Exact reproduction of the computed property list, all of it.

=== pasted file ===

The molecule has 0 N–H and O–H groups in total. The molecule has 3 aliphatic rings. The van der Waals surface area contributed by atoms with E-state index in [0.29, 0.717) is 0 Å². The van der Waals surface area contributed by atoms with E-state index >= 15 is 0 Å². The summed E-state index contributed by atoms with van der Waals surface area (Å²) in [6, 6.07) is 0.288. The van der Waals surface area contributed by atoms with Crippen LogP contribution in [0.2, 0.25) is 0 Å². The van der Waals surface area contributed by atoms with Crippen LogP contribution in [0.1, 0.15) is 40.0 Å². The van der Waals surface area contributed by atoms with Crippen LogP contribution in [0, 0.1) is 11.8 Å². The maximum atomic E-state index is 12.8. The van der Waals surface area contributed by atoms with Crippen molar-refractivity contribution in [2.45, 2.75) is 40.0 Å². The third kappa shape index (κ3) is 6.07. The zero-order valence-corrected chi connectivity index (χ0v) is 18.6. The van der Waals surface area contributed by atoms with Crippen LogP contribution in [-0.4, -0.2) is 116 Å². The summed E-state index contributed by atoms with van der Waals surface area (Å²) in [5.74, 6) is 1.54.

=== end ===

The molecule has 0 N–H and O–H groups in total. The molecule has 3 aliphatic rings. The van der Waals surface area contributed by atoms with E-state index in [0.29, 0.717) is 0 Å². The van der Waals surface area contributed by atoms with E-state index >= 15 is 0 Å². The summed E-state index contributed by atoms with van der Waals surface area (Å²) in [6, 6.07) is 0.288. The van der Waals surface area contributed by atoms with Crippen LogP contribution in [0.2, 0.25) is 0 Å². The van der Waals surface area contributed by atoms with Crippen LogP contribution in [0.1, 0.15) is 40.0 Å². The van der Waals surface area contributed by atoms with Crippen LogP contribution in [0, 0.1) is 11.8 Å². The maximum atomic E-state index is 12.8. The van der Waals surface area contributed by atoms with Crippen molar-refractivity contribution in [2.45, 2.75) is 40.0 Å². The third kappa shape index (κ3) is 6.07. The zero-order valence-corrected chi connectivity index (χ0v) is 18.6. The van der Waals surface area contributed by atoms with Crippen LogP contribution in [-0.4, -0.2) is 116 Å². The summed E-state index contributed by atoms with van der Waals surface area (Å²) in [5.74, 6) is 1.54.